Meditation Monday: Definition vs Meaning


Words take on a meaning when used in a sentence. Words by themselves have definition. But to have meaning they must be placed within a sentence with other words. Sometimes they can stand on their own.   “Go!” is a one-word sentence that has great meaning.

But most times the more words in the sentence the more meaningful the relationship. “Let us go!” There is greater context for better understanding.

As a church we cannot be an island unto ourselves. To have meaning we must venture into relationships with one another and others.

The meaning of our work at GCFA

Reading over GCFA’s Local Church Toolkits, a collection of local church statistics pulled together by our Data Services team, I am struck by how we define churches in this report by various measurements and graphs. These numbers are the “words” we use to describe an annual conference statistical circumstance.

Yet it is placing these numbers within the context of the Annual Conference’s interaction with the areas that are its mission fields that we gain the greatest meaning of what it means to be a local church in an annual conference. A church’s relationship with its people – both members and non-members – can be shown and understood through these measurements and graphs. Within those relationships we find the meaning of the church’s vision and mission, not solely the definition of it.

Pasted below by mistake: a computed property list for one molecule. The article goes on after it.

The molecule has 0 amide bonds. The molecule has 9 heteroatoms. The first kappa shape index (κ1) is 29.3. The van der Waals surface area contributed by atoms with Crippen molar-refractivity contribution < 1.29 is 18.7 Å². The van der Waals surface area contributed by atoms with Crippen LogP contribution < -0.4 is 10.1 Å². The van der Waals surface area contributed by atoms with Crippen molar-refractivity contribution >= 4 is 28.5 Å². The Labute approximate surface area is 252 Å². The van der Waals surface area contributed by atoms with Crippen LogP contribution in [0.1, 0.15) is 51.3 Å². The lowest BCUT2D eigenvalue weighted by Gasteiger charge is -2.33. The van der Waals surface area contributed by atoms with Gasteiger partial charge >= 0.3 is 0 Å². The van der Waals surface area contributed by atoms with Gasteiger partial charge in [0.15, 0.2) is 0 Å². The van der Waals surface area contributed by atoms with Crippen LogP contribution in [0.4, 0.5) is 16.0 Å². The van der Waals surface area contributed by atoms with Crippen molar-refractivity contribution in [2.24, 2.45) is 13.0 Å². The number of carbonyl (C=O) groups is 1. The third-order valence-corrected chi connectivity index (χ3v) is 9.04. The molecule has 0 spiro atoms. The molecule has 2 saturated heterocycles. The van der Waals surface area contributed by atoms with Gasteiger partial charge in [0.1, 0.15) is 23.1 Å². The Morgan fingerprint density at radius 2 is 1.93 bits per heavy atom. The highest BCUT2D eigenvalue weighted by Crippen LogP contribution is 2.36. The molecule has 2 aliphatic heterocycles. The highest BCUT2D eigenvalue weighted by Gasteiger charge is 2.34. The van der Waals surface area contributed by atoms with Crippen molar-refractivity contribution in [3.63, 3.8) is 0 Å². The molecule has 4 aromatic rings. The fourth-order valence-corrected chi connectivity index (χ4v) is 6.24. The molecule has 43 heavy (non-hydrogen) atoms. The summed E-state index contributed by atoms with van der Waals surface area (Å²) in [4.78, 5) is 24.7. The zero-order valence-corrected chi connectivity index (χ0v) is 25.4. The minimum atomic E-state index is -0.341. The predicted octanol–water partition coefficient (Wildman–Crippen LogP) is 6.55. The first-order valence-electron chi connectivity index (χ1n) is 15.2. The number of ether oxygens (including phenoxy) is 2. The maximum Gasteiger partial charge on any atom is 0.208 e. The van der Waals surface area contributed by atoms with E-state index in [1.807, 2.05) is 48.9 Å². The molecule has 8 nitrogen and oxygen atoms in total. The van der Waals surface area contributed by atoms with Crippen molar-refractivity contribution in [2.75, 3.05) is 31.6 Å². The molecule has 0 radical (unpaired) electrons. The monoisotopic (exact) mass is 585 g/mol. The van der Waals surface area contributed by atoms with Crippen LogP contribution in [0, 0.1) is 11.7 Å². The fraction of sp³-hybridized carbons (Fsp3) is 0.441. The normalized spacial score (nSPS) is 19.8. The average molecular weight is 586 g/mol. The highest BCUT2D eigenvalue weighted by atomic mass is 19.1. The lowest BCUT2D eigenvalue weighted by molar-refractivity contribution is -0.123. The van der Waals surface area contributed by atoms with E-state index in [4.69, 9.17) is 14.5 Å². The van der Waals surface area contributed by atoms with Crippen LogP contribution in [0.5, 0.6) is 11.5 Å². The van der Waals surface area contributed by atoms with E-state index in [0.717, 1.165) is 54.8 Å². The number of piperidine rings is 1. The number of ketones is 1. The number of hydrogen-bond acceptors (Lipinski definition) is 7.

“Love” is a wonderful word. But “I love you” is even more meaningful and beautiful.

Let us Methodists not only “Love” but be, say, and act out “I love you” to the people of a hurting world.

For this is the message that you have heard from the beginning, that we should love one another. I John 3:11

Dear God, you are the Most High. You are the I AM. Lord show us how to be like you So that not solely by definition are we Christians but by our meaningful interactions with one another do we find a life in Christ. Amen.